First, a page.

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The impish Faulkner (The Monster Who Ate My Peas, 2001, etc.) illustrates this rousing account of Sarah Hale’s campaign to make Thanksgiving a national holiday with crowds of caricatured celebrants in buckskins, football equipment, and every style of dress in between. (“Thanksgiving Canceled—No Football Today.”) Anderson (Catalyst, p. 1300, etc.), in a really silly mood, tells the tale with wide open theatricality: trumpeting, “WE ALMOST LOST . . . THANKSGIVING!” across a spread of dismayed diners and relieved looking turkeys, she introduces “a dainty little lady” as the holiday’s champion. An unlikely hero? “Never underestimate dainty little ladies,” the author warns, launching into a portrait of a 19th-century supermom—novelist, educator, magazine editor, widowed mother of five, eloquent supporter of many social causes and, yes, author of “Mary Had a Little Lamb”—who took on four Presidents in succession before finding one, Lincoln, who agreed with her that Thanksgiving, which had been largely a northeastern holiday, should be celebrated nationwide. “When folks started to ignore Thanksgiving, well, that just curdled her gravy.” Dishing up a closing “Feast of Facts” about the day and the woman, Anderson offers readers both an indomitable role model and a memorable, often hilarious glimpse into the historical development of this country’s common culture. Thank you, Anderson and Faulkner. (bibliography of sources) (Picture book/biography. 6-9)

Pub Date: Oct. 1, 2002

ISBN: 0-689-84787-4

Page Count: 40

Publisher: Simon & Schuster

Review Posted Online: May 19, 2010

Kirkus Reviews Issue: Oct. 1, 2002

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In first-person voice, Aldrin highlights points from his childhood that led to his dream of being an astronaut and making the historic moon landing. Coincidental details like his mother’s maiden name, “Moon,” and his favorite movie hero, the “Lone Ranger,” suggest clues to his destiny. After West Point, he joined the Air Force because “he wanted to fly more than anything.” Minor’s usual beautiful and realistic illustrations effectively convey spatial perspectives and movement, adding depth to the narrative. However, the cover design and type layout are confusing, indicative of a biography instead of an autobiography—a brief intro could have clarified it. Aldrin’s message in an author’s note avows, “If you set your sights high, you may accomplish more than you ever dreamed.” Pair this with Don Brown’s One Giant Step for a child’s-eye view on space exploration. (Flight/space exploration chronology) (Picture book/biography. 6-9)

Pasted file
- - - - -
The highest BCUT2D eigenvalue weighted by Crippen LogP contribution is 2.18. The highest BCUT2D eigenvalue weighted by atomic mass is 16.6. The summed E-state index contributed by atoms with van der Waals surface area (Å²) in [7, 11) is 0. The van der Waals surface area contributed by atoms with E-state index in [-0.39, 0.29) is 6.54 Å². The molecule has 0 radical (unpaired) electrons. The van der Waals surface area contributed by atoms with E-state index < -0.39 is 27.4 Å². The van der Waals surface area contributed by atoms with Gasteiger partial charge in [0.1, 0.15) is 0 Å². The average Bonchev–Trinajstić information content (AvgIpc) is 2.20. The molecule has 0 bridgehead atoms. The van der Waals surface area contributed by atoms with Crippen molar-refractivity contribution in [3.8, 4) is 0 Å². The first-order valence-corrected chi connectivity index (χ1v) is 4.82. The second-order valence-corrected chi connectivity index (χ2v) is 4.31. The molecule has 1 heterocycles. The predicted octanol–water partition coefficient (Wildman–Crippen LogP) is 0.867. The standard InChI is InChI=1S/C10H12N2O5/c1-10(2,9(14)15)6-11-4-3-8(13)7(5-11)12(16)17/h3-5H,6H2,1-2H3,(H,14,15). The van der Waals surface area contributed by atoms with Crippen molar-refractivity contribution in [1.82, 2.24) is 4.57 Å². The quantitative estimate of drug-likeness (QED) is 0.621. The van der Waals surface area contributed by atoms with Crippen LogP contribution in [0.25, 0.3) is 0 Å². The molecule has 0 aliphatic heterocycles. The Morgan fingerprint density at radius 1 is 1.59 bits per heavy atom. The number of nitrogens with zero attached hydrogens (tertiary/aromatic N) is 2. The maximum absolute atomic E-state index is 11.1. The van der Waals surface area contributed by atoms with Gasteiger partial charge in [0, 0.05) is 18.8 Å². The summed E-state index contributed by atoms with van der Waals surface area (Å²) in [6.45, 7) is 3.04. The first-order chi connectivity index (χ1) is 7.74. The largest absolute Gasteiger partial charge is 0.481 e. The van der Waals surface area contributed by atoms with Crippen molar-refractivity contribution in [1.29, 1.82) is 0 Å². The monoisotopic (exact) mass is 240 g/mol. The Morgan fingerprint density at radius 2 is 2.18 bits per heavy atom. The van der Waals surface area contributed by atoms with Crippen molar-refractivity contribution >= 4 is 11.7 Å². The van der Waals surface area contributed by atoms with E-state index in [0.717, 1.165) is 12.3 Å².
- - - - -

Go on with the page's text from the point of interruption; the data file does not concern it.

Pub Date: June 1, 2005

ISBN: 0-06-055445-2

Page Count: 40

Publisher: HarperCollins

Review Posted Online: May 19, 2010

Kirkus Reviews Issue: June 1, 2005

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Spinning lively invented details around skimpy historical records, Taylor profiles the 19th-century chef credited with inventing the potato chip. Crum, thought to be of mixed Native-American and African-American ancestry, was a lover of the outdoors, who turned cooking skills learned from a French hunter into a kitchen job at an upscale resort in New York state. As the story goes, he fried up the first batch of chips in a fit of pique after a diner complained that his French fries were cut too thickly. Morrison’s schoolroom, kitchen and restaurant scenes seem a little more integrated than would have been likely in the 1850s, but his sinuous figures slide through them with exaggerated elegance, adding a theatrical energy as delicious as the snack food they celebrate. The author leaves Crum presiding over a restaurant (also integrated) of his own, closes with a note separating fact from fiction and also lists her sources. (Picture book/nonfiction. 7-9)

Pub Date: April 1, 2006

ISBN: 1-58430-255-0

Page Count: 32

Publisher: Lee & Low Books

Review Posted Online: May 19, 2010

Kirkus Reviews Issue: March 15, 2006

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